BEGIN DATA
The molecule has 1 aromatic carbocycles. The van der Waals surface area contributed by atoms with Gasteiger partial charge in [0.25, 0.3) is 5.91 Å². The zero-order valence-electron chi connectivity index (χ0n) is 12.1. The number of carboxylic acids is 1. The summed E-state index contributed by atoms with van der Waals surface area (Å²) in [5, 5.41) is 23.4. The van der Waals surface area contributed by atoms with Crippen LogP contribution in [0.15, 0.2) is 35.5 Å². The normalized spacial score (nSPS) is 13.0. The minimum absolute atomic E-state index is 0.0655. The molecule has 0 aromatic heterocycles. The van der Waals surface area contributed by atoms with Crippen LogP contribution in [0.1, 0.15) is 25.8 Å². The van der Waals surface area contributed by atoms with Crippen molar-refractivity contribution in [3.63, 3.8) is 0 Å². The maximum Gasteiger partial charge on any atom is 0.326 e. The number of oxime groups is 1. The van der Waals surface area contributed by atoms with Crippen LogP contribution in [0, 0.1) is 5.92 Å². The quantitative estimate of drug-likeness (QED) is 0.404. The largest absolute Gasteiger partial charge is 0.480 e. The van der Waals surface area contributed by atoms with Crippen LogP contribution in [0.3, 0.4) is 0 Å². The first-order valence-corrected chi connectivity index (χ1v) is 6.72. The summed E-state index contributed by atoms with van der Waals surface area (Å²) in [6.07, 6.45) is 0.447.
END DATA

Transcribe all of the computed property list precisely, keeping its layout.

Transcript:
The molecule has 1 aromatic carbocycles. The van der Waals surface area contributed by atoms with Gasteiger partial charge in [0.25, 0.3) is 5.91 Å². The zero-order valence-electron chi connectivity index (χ0n) is 12.1. The number of carboxylic acids is 1. The summed E-state index contributed by atoms with van der Waals surface area (Å²) in [5, 5.41) is 23.4. The van der Waals surface area contributed by atoms with Crippen LogP contribution in [0.15, 0.2) is 35.5 Å². The normalized spacial score (nSPS) is 13.0. The minimum absolute atomic E-state index is 0.0655. The molecule has 0 aromatic heterocycles. The van der Waals surface area contributed by atoms with Crippen LogP contribution in [0.1, 0.15) is 25.8 Å². The van der Waals surface area contributed by atoms with Crippen molar-refractivity contribution in [3.63, 3.8) is 0 Å². The maximum Gasteiger partial charge on any atom is 0.326 e. The number of oxime groups is 1. The van der Waals surface area contributed by atoms with Crippen LogP contribution in [0, 0.1) is 5.92 Å². The quantitative estimate of drug-likeness (QED) is 0.404. The largest absolute Gasteiger partial charge is 0.480 e. The van der Waals surface area contributed by atoms with Crippen LogP contribution in [0.3, 0.4) is 0 Å². The first-order valence-corrected chi connectivity index (χ1v) is 6.72. The summed E-state index contributed by atoms with van der Waals surface area (Å²) in [6.07, 6.45) is 0.447.